The future is in good hands, trust me

Those who know me well, know I’m a cynic.

Waiting for my flight to Texas on Saturday for the Dell Women’s Entrepreneur Network conference (DWEN), I was informed that someone’s luggage had been sucked into the engine (!!!) and the flight was cancelled. It was a further seven hours before I was on my way. I had almost premeditated the fact that something unexpected would happen, and I was proved correct.

Now, most journalists know not to reveal too much about themselves and their own political persuasions. So I share my opinions with a trusted few. But when it comes to feminism, I shout it loudly and proudly from the rooftops, and to anyone who will listen.

And I must admit, lately I’ve had plenty of reasons to feel cynical, and my feminist tendencies have only been reinforced, and reinforced again.

From women being largely absent from the front bench of federal governance, to the gender pay gap remaining at 17.6% – I have wondered whether we’re at a standstill. Will women ever be equal?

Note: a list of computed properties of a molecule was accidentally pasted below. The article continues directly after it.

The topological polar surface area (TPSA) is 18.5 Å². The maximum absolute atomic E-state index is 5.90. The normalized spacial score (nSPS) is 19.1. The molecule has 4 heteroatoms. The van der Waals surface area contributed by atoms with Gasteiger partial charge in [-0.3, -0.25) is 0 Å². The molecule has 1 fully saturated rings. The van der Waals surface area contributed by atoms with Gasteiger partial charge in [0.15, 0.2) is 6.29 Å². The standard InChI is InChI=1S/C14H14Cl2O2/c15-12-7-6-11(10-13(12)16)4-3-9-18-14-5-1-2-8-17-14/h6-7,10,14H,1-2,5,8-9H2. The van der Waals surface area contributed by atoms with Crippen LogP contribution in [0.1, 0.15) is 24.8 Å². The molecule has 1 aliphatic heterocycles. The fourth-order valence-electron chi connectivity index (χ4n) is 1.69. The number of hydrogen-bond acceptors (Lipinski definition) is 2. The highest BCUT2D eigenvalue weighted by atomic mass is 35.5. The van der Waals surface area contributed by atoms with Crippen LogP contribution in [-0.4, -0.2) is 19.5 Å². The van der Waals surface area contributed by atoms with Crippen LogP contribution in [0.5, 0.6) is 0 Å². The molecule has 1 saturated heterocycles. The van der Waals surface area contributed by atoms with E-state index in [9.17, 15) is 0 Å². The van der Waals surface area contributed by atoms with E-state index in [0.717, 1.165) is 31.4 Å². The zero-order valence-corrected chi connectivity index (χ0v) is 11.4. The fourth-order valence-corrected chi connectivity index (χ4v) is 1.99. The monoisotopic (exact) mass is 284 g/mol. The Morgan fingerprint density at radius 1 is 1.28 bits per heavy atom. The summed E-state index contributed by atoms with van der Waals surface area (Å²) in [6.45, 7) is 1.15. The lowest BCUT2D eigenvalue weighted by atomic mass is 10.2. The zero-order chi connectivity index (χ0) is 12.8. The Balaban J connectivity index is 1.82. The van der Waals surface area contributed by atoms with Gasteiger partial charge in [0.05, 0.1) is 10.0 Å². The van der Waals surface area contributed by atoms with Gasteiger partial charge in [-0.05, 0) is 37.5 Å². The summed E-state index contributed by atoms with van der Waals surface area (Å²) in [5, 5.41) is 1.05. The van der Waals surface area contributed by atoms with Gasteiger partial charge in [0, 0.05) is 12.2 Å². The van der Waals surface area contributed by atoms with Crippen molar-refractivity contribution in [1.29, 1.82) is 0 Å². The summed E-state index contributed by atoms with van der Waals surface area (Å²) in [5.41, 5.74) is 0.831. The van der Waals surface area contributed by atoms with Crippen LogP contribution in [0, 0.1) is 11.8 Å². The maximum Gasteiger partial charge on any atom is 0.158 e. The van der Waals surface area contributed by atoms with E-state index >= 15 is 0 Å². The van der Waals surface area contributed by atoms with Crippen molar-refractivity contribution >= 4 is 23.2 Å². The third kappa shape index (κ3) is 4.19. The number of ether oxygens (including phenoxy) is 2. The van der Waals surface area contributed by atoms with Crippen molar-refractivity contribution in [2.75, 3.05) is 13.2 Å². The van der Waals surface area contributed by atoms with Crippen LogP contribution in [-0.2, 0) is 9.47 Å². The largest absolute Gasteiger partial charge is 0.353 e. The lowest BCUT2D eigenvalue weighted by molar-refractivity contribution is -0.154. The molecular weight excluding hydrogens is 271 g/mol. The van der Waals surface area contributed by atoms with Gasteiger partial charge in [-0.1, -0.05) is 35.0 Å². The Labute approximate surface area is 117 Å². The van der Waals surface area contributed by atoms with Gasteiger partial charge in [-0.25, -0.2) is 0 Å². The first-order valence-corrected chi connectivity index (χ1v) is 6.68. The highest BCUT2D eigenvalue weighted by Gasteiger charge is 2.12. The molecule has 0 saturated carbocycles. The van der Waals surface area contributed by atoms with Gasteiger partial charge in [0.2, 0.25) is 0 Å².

Yet something has changed my mind this week. Something has made me believe that help is at hand. Having spent the past three days with female entrepreneurs from all over the world, I feel rejuvenated, inspired, and almost breathless.

The women I have met are extraordinary. There is the entrepreneur from Nevada who has started a space travel company. The woman who escaped communist Romania as an orphan, and has gone on to found two companies – one building schools, the other revolutionising learning through play. The African-American lady who grew up impoverished in the projects of Austin, made her first million by 15 years of age, and is now employed as an engineer at Intel. And so many more.

That women are just as capable of achieving great business success, is not in question.

What is in question, is whether we will have the courage to live our entrepreneurial dreams, or let the fear of failure take over.

As Vincent van Gogh said, “When you think you can’t paint, start painting.” So there’s a choice here: do you choose to live in comfort, or in courage?​

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